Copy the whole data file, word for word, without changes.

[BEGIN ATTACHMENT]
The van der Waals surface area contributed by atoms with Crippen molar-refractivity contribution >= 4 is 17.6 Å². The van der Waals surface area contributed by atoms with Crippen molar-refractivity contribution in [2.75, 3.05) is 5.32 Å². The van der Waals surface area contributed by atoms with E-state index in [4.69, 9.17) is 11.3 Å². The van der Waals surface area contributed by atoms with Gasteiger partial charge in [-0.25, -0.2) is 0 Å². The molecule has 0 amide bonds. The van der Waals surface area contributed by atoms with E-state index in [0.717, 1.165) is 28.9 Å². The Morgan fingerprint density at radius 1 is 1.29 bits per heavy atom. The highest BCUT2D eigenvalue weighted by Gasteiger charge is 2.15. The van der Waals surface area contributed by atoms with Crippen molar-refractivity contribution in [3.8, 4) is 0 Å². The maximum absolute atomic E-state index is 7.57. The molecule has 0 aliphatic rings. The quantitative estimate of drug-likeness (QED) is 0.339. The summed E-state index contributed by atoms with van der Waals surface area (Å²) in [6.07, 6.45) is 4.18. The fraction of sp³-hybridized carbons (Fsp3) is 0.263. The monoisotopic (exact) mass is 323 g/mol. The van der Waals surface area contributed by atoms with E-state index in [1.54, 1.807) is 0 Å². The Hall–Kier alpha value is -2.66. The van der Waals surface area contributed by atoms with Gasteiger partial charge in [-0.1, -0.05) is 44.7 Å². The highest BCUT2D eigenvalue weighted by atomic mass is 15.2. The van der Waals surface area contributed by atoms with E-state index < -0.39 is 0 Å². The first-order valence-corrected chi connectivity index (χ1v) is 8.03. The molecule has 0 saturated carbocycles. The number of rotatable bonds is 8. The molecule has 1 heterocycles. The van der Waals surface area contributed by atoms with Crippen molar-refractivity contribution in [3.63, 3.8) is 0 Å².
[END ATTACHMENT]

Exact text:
The van der Waals surface area contributed by atoms with Crippen molar-refractivity contribution >= 4 is 17.6 Å². The van der Waals surface area contributed by atoms with Crippen molar-refractivity contribution in [2.75, 3.05) is 5.32 Å². The van der Waals surface area contributed by atoms with E-state index in [4.69, 9.17) is 11.3 Å². The van der Waals surface area contributed by atoms with Gasteiger partial charge in [-0.25, -0.2) is 0 Å². The molecule has 0 amide bonds. The van der Waals surface area contributed by atoms with E-state index in [0.717, 1.165) is 28.9 Å². The Morgan fingerprint density at radius 1 is 1.29 bits per heavy atom. The highest BCUT2D eigenvalue weighted by Gasteiger charge is 2.15. The van der Waals surface area contributed by atoms with Crippen molar-refractivity contribution in [3.8, 4) is 0 Å². The maximum absolute atomic E-state index is 7.57. The molecule has 0 aliphatic rings. The quantitative estimate of drug-likeness (QED) is 0.339. The summed E-state index contributed by atoms with van der Waals surface area (Å²) in [6.07, 6.45) is 4.18. The fraction of sp³-hybridized carbons (Fsp3) is 0.263. The monoisotopic (exact) mass is 323 g/mol. The van der Waals surface area contributed by atoms with E-state index in [1.54, 1.807) is 0 Å². The Hall–Kier alpha value is -2.66. The van der Waals surface area contributed by atoms with Gasteiger partial charge in [-0.1, -0.05) is 44.7 Å². The highest BCUT2D eigenvalue weighted by atomic mass is 15.2. The van der Waals surface area contributed by atoms with E-state index < -0.39 is 0 Å². The first-order valence-corrected chi connectivity index (χ1v) is 8.03. The molecule has 0 saturated carbocycles. The number of rotatable bonds is 8. The molecule has 1 heterocycles. The van der Waals surface area contributed by atoms with Crippen molar-refractivity contribution in [3.63, 3.8) is 0 Å².